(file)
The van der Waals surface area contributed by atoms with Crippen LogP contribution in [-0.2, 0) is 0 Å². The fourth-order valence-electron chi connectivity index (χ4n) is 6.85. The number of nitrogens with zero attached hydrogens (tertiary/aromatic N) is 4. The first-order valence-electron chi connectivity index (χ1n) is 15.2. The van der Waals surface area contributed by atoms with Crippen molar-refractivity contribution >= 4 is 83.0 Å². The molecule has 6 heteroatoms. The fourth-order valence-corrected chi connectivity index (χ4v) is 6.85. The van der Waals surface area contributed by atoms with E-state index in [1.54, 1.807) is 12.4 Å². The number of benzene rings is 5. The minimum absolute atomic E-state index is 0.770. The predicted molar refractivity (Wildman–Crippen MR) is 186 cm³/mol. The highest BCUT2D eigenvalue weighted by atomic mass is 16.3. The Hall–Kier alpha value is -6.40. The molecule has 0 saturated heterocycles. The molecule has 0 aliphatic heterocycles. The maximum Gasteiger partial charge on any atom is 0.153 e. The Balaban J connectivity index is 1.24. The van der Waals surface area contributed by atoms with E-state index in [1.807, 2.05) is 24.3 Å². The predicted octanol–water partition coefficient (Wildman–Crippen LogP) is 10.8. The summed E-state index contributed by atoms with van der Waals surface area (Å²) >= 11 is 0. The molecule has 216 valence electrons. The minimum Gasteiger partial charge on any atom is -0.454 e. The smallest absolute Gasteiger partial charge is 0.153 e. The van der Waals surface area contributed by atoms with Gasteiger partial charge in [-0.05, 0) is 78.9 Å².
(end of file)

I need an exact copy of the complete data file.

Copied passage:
The van der Waals surface area contributed by atoms with Crippen LogP contribution in [-0.2, 0) is 0 Å². The fourth-order valence-electron chi connectivity index (χ4n) is 6.85. The number of nitrogens with zero attached hydrogens (tertiary/aromatic N) is 4. The first-order valence-electron chi connectivity index (χ1n) is 15.2. The van der Waals surface area contributed by atoms with Crippen molar-refractivity contribution >= 4 is 83.0 Å². The molecule has 6 heteroatoms. The fourth-order valence-corrected chi connectivity index (χ4v) is 6.85. The van der Waals surface area contributed by atoms with E-state index in [1.54, 1.807) is 12.4 Å². The number of benzene rings is 5. The minimum absolute atomic E-state index is 0.770. The predicted molar refractivity (Wildman–Crippen MR) is 186 cm³/mol. The highest BCUT2D eigenvalue weighted by atomic mass is 16.3. The Hall–Kier alpha value is -6.40. The molecule has 0 saturated heterocycles. The molecule has 0 aliphatic heterocycles. The maximum Gasteiger partial charge on any atom is 0.153 e. The Balaban J connectivity index is 1.24. The van der Waals surface area contributed by atoms with E-state index in [1.807, 2.05) is 24.3 Å². The predicted octanol–water partition coefficient (Wildman–Crippen LogP) is 10.8. The summed E-state index contributed by atoms with van der Waals surface area (Å²) >= 11 is 0. The molecule has 216 valence electrons. The minimum Gasteiger partial charge on any atom is -0.454 e. The smallest absolute Gasteiger partial charge is 0.153 e. The van der Waals surface area contributed by atoms with Gasteiger partial charge in [-0.05, 0) is 78.9 Å².